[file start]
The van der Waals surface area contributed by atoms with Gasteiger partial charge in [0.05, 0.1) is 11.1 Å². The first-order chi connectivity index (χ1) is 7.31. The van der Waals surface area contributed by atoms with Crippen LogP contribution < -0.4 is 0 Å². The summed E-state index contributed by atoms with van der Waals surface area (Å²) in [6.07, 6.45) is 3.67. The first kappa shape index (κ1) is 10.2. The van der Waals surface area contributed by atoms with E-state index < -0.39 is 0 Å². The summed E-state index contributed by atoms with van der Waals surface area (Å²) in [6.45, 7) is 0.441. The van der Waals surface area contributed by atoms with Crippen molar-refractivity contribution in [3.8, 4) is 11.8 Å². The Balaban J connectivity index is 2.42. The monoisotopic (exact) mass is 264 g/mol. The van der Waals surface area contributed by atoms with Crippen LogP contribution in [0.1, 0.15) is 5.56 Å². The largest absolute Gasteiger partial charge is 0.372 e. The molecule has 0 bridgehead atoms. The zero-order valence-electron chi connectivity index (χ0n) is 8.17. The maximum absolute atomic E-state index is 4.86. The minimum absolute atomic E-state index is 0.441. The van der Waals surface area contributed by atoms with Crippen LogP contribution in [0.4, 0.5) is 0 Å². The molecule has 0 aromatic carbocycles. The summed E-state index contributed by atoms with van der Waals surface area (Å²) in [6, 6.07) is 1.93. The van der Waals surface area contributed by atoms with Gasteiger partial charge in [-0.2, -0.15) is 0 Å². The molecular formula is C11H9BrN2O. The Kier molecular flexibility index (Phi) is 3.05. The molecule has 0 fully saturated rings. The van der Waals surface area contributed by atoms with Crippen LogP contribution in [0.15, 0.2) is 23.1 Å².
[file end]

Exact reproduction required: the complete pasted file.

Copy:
The van der Waals surface area contributed by atoms with Gasteiger partial charge in [0.05, 0.1) is 11.1 Å². The first-order chi connectivity index (χ1) is 7.31. The van der Waals surface area contributed by atoms with Crippen LogP contribution < -0.4 is 0 Å². The summed E-state index contributed by atoms with van der Waals surface area (Å²) in [6.07, 6.45) is 3.67. The first kappa shape index (κ1) is 10.2. The van der Waals surface area contributed by atoms with E-state index < -0.39 is 0 Å². The summed E-state index contributed by atoms with van der Waals surface area (Å²) in [6.45, 7) is 0.441. The van der Waals surface area contributed by atoms with Crippen molar-refractivity contribution in [3.8, 4) is 11.8 Å². The Balaban J connectivity index is 2.42. The monoisotopic (exact) mass is 264 g/mol. The van der Waals surface area contributed by atoms with Crippen LogP contribution in [0.1, 0.15) is 5.56 Å². The largest absolute Gasteiger partial charge is 0.372 e. The molecule has 0 bridgehead atoms. The zero-order valence-electron chi connectivity index (χ0n) is 8.17. The maximum absolute atomic E-state index is 4.86. The minimum absolute atomic E-state index is 0.441. The van der Waals surface area contributed by atoms with Crippen LogP contribution in [0.4, 0.5) is 0 Å². The molecule has 0 aromatic carbocycles. The summed E-state index contributed by atoms with van der Waals surface area (Å²) in [6, 6.07) is 1.93. The van der Waals surface area contributed by atoms with Gasteiger partial charge in [-0.2, -0.15) is 0 Å². The molecular formula is C11H9BrN2O. The Kier molecular flexibility index (Phi) is 3.05. The molecule has 0 fully saturated rings. The van der Waals surface area contributed by atoms with Crippen LogP contribution in [0.15, 0.2) is 23.1 Å².